I expected this patch to display a constant 0 or maybe a constant 1, but it displays cyclical noise just above 0. Why?
samphold~ noise.pd

[samphold~] noise, [phasor~] noise, roundoff error, or ?

@ddw_music Maybe, but it is the same calculation every time so why would the errors accumulate?
No problem with [line~] or [vline~] into [samphold~]
[phasor~] phase not updated except at block boundary? I tried a single sample block and there was no difference........
Changing the Pd samplerate does compress the pattern. At 200K sample rate the deviation is considerably reduced.
FFT...... I agree..... still probably phase.
Does anyone have [vphasor~] compiled?
https://forum.pdpatchrepo.info/topic/10192/vphasorandvphasor2subsampleaccuratephasors
David. 
@whaleav I think @ddw_music is saying that each point in the phasor except for the jump downward is generated by adding an incremental amount to a running subtotal. That amount is a function of the frequency, and if its calculation contains roundoff error, then that error accumulates in the subtotal. It's consistent with that nice graph you showed, assuming that the jump downward is produced by something that doesn't zero out the accumulated error.
I think this patch shows that [phasor~ 1] drops a sample every 5 seconds or so, i.e. it runs a little fast:
phasor~ timing.pd
I suppose I could/should get off my lazy rear, learn something about github, download the source, and search through it, but I'd rather continue slogging through katya's blog. 
@jameslo the phasor~ source was a bit confusing to me at first, it works by setting the upper 32 bits of a double (including the exponent) such that bit 32 of the double represents the "1s" place value, so all of the lower 32 bits represent the fractional part. Then after the correct phase accumulation is added, the magnitude that was added to make all lower 32 bits the fractional part is subtracted from the double in order to output just the fractional part. (and then the upper 32 bits are again set to that value, destroying the nonfractional part)
All of this is done to avoid cpu branching so it can pipeline instructions better (so instead of having to check if the phase > 1, each sample you just set bits to a certain value) 
@jameslo just investigating further: the closest that a 32 float value can come to representing 1/44100 seems to be 0.00002267573654535226523876190185546875. However, since bit value 32 must be 1 and because the exponent of this number is 2^16, that means that once this number is added to 1572864 as a double the fractional part can only represent
0.00002267584204673767089843750.0000226758420467376708984375×44100 = 0.00000463426113128662109375
as the fractional part of the first "wrappedaround" sample (I might be missing something, but something like that is probably happening)
edit: actually after testing this matches exactly with the behavior of your first patch (1st wraparound is that # after sending "1" to the phase of phasor~ and the toggle at the same time) 
@sebharmonik.ar (full disclosure: I'm barely hanging on...) OK, is it consistent with my last patch, the one where the phasor falls short one sample every 5 seconds? I didn't say it, but that seemed like way more than accumulated singleprecision floating point roundoff error to me, which is why I'm insecure about my conclusion.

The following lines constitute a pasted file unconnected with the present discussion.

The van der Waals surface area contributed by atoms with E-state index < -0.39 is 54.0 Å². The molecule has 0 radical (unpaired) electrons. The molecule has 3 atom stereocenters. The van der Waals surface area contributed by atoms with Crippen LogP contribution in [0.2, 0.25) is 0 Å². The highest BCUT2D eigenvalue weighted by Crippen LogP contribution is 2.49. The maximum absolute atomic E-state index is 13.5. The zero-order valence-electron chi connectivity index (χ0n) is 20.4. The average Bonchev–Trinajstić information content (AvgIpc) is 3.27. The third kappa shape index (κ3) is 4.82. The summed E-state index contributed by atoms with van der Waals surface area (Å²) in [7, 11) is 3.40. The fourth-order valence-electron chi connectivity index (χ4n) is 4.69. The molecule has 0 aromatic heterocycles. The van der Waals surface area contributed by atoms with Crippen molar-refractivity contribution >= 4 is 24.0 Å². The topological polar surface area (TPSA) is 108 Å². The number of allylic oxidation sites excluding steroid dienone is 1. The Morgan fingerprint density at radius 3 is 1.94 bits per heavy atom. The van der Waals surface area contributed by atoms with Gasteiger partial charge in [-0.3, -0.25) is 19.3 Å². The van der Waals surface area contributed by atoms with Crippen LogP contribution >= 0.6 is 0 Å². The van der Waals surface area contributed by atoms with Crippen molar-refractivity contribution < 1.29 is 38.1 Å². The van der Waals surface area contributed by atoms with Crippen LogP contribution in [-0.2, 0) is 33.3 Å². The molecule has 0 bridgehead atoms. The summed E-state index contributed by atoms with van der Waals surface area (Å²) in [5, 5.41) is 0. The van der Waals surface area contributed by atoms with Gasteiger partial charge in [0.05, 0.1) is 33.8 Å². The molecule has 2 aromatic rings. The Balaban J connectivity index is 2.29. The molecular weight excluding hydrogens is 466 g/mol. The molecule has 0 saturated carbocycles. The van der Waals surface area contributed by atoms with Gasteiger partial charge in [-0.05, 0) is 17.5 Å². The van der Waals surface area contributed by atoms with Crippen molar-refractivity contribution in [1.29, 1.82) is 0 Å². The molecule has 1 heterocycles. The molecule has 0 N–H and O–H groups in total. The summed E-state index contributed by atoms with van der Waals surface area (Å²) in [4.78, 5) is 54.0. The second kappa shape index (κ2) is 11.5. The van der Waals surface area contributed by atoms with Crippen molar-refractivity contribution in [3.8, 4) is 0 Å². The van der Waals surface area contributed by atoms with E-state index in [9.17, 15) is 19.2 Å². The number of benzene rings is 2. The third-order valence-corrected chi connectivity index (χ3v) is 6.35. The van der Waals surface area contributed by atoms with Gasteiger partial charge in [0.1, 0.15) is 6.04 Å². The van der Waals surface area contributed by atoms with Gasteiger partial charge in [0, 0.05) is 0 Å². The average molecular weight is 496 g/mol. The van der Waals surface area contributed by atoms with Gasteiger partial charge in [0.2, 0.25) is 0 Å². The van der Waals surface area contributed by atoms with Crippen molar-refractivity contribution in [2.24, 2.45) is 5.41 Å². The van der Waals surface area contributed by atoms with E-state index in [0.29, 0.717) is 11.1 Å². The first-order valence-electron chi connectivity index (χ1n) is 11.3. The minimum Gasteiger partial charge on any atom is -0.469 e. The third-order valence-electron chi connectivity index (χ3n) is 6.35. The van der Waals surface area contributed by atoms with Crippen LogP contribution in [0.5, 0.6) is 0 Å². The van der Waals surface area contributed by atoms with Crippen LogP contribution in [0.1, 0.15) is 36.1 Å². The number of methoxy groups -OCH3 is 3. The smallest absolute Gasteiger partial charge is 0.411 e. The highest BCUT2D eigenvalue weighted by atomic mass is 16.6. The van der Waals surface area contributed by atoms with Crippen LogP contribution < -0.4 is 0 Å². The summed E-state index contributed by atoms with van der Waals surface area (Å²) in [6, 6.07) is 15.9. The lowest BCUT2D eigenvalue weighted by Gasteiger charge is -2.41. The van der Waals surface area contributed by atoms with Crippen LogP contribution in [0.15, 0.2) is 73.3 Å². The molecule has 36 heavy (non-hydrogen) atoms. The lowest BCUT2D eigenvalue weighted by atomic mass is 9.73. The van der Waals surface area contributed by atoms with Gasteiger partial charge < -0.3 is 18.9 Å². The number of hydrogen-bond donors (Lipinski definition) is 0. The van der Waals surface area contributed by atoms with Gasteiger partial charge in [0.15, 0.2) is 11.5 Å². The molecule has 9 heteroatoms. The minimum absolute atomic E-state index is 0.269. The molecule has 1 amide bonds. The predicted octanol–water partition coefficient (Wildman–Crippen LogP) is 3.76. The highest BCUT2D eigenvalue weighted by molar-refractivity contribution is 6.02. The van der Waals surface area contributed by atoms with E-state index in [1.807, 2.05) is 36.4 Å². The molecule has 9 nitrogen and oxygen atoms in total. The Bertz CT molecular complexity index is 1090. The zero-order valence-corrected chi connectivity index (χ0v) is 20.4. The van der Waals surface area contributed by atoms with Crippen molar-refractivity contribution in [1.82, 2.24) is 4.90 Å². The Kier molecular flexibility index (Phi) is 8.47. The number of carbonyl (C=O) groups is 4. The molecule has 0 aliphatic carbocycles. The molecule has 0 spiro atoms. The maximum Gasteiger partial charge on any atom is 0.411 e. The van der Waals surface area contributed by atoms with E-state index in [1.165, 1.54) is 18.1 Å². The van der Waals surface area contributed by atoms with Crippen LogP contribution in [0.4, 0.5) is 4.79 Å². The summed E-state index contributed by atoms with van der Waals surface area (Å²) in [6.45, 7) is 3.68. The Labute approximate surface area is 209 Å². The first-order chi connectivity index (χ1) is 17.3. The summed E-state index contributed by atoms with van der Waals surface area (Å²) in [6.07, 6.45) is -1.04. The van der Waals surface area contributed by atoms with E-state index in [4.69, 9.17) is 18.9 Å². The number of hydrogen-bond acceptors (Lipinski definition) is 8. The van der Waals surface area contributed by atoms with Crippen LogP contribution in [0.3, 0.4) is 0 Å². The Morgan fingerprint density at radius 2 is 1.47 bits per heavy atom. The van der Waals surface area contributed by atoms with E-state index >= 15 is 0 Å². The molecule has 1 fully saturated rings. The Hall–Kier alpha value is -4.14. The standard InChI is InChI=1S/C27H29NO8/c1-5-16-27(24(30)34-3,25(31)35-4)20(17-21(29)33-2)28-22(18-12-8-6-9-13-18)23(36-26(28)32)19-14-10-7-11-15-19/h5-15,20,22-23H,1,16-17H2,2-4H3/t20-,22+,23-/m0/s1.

Just to clarify, are you saying that the accumulator is single or double precision floating point? Maybe even simpler and more to the point, are you confirming @ddw_music's roundoff error accumulation theory?

@jameslo yes, @ddw_music was correct. It's a combination of double and single precision (and I edited my last comment, this prediction is consistent w/ the 1st patch at least). The value "conv" in the source code is stored in a t_float, which is generally a 32bit float these days (though maybe that will change soon..). This is set to 1/samplerate. every sample conv is multiplied by the input frequency (which is also a 32bit float) and then added as a double to the current phase, which is a double with value 1572864 + actual phase, (1572864 is 3^19, a float value that makes bit 32 of the entire 64bit double value the 1s place, leaving the remaining 32 bits as the fractional part). Every sample the top 32 bits of the phase are set to the top 32 bits of 1572864, and when the phase is output, 1572864 is subtracted from it.
tldr: the phase accumulator is basically 32bit fixedpoint

@jameslo Just for information.
If the sample rate is a power of 2...... 32768Hz for example...... there is no drift.
I wonder whether your RMS an FFT results would converge at such a sample rate?
David. 
@whaleav that makes sense bc powers of 2 are easily represented exactly in binary floating point (so the increment can be represented exactly without roundoff error)

@whaleav said:
I wonder whether your RMS an FFT results would converge at such a sample rate?
He he he, they don't. I'm glad because if they did my head would explode.
@sebharmonik.ar said:
the closest that a 32 float value can come to representing 1/44100 seems to be 0.00002267573654535226523876190185546875. However, since bit value 32 must be 1 and because the exponent of this number is 2^16, that means that once this number is added to 1572864 as a double the fractional part can only represent
0.0000226758420467376708984375Wait, that is consistent with my second patchthe increment is slightly large, and so the phasor reaches its peak a bit early, i.e. its running a bit fast. In numbers, the increment is ~ 0.106e9 too big. That times 44100 times 5 is greater than 23e6, which is greater than 1/44100 as a 32 float, i.e. 1 sample.